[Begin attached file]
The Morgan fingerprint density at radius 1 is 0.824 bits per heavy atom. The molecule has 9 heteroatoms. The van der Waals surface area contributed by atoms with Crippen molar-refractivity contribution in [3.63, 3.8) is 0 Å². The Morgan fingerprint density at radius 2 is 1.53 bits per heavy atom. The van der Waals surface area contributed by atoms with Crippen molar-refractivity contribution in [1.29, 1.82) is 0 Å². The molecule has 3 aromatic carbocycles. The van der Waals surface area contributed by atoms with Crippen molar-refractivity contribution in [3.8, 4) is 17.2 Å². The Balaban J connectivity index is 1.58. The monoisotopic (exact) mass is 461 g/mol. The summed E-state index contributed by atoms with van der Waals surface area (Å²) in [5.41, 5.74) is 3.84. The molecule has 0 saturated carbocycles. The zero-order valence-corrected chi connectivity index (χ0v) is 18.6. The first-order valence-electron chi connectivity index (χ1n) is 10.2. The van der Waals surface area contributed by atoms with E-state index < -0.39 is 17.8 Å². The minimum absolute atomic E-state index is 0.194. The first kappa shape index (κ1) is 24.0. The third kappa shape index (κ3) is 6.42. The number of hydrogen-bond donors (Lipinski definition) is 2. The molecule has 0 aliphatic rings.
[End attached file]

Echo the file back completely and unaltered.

The Morgan fingerprint density at radius 1 is 0.824 bits per heavy atom. The molecule has 9 heteroatoms. The van der Waals surface area contributed by atoms with Crippen molar-refractivity contribution in [3.63, 3.8) is 0 Å². The Morgan fingerprint density at radius 2 is 1.53 bits per heavy atom. The van der Waals surface area contributed by atoms with Crippen molar-refractivity contribution in [1.29, 1.82) is 0 Å². The molecule has 3 aromatic carbocycles. The van der Waals surface area contributed by atoms with Crippen molar-refractivity contribution in [3.8, 4) is 17.2 Å². The Balaban J connectivity index is 1.58. The monoisotopic (exact) mass is 461 g/mol. The summed E-state index contributed by atoms with van der Waals surface area (Å²) in [5.41, 5.74) is 3.84. The molecule has 0 saturated carbocycles. The zero-order valence-corrected chi connectivity index (χ0v) is 18.6. The first-order valence-electron chi connectivity index (χ1n) is 10.2. The van der Waals surface area contributed by atoms with E-state index < -0.39 is 17.8 Å². The minimum absolute atomic E-state index is 0.194. The first kappa shape index (κ1) is 24.0. The third kappa shape index (κ3) is 6.42. The number of hydrogen-bond donors (Lipinski definition) is 2. The molecule has 0 aliphatic rings.